Mix 100% whole grain bread, bake Danish and croissants. Shape and proof golden wheat. Shape and proof Italian.
 
11–11:30pm
Start mixing all levains for next day. Do all seed soakers for multigrain and 100% whole grain. Mix Parmesan rosemary mini bâtards. Mix baguette. Scale cheddar bread. Bake coffee cakes, almond rings and Seven Sisters.
 
Prepping breakfast pastries.
11:30pm–midnight
Glaze the rest of pastries. Bake focaccia and ciabatta. Bake golden wheat. Cut Italian into hoagies. Scale 100% whole grain and put in baskets.
 
Midnight–12:30am
Mix poolishes for next day. Mix multigrain. Ice all pastries. Bake pretzels, Kaisers and the rest of the pan breads. Finish all levains.
 
12:30–1:30am
Mix paesano and sourdough for next day. Finish the rest of poolishes. Bake 100% whole grain bread. Bake challah, pans and braids. Mix miche. Mix rye levain.
 
1:30–2am
Shape Parmesan rosemary and proof. Scale multigrain and paesano. Shape baguettes and epis. Bake Italian. Mix starter. Clean bowls.
 
2–2:30am
Bake epis and Italian sticks.
 
2:30–3am
Scale out dry mixes. Scale miche. Bake baguettes. Shape multigrain, paesano and sourdough. Bake multigrain bâtards.
 
3–3:30am
Shape miche. Clean up. End of shift!
 


Glossary
Adapted from baking dictionaries on the web.
 
Bench: a wood-topped table where one or more bakers work.
Como: Bit of Swiss’s version of ciabatta. It has a high water content, which gives it larger holes.
Levain: a type of preferment used in sourdough. See Preferment.
Miche: a bread commonly called “country bread” or “pain de campagne” with ingredients similar to a baguette. It has been served for centuries on French tables.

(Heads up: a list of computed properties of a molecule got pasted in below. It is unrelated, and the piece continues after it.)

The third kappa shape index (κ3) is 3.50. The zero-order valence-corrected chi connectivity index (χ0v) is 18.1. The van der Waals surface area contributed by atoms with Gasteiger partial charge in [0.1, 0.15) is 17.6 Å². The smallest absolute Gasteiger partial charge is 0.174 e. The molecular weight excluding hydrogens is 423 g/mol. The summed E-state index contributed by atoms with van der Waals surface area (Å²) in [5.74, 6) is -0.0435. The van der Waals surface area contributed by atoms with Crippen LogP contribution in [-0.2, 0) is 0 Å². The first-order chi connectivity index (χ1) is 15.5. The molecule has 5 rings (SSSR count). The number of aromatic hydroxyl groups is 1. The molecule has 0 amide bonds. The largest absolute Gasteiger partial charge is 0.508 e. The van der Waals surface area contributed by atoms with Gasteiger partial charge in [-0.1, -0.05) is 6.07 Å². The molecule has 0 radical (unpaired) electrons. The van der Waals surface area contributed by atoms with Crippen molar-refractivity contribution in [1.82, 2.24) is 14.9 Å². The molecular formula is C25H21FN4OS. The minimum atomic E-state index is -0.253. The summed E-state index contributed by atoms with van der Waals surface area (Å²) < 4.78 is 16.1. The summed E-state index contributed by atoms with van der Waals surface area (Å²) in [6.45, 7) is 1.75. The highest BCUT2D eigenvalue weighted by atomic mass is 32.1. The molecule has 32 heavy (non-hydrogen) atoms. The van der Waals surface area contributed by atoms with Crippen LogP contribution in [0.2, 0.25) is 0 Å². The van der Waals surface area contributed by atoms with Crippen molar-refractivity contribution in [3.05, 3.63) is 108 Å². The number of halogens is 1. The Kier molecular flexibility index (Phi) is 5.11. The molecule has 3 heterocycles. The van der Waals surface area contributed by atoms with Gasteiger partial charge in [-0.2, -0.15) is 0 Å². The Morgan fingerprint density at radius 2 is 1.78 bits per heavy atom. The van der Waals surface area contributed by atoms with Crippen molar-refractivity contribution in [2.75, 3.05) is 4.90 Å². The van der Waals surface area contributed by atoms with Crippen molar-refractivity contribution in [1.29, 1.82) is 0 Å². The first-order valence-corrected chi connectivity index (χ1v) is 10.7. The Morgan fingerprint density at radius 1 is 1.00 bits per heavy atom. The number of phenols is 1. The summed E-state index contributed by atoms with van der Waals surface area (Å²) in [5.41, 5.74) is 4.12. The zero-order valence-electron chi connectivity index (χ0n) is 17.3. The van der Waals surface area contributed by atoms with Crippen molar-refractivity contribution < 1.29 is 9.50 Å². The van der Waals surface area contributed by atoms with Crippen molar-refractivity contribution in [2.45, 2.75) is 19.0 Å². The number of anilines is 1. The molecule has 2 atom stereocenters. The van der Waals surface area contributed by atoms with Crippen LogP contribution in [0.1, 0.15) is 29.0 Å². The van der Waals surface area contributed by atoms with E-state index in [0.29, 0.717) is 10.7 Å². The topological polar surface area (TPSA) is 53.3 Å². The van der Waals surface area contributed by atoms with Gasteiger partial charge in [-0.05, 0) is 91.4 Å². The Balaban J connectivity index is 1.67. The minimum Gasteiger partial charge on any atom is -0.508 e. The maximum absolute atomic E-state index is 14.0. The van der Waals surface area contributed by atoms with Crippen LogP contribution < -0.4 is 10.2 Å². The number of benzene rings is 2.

Poolish: a transitional preferment between sourdough baking and commercial yeast baking. See Preferment.
Preferment: a dough or batter prepared prior to mixing the final dough and composed of a portion of the total formula’s water, yeast and sometimes salt. A natural, traditional technique to improve bread quality.
Proof: the act of letting a yeast dough product rise.
Pull-aparts: a sweet, sticky, gooey cinnamon breakfast pastry consisting of small pieces of soft bread that can be easily pulled apart.
Scale: to weigh or measure ingredients for mixing or dough to ensure consistency.
Seven Sisters: a circular tin of seven cinnamon rolls with the largest in the center and six smaller ones around it.
 


Bit of Swiss
4333 Ridge Rd., Stevensville, MI  |  269.429.1661  |  bitofswiss.com

@ Martin's Supermarket, various Indiana & Michigan locations
Article from Edible Michiana at http://ediblemichiana.ediblecommunities.com/shop/overnight-bakery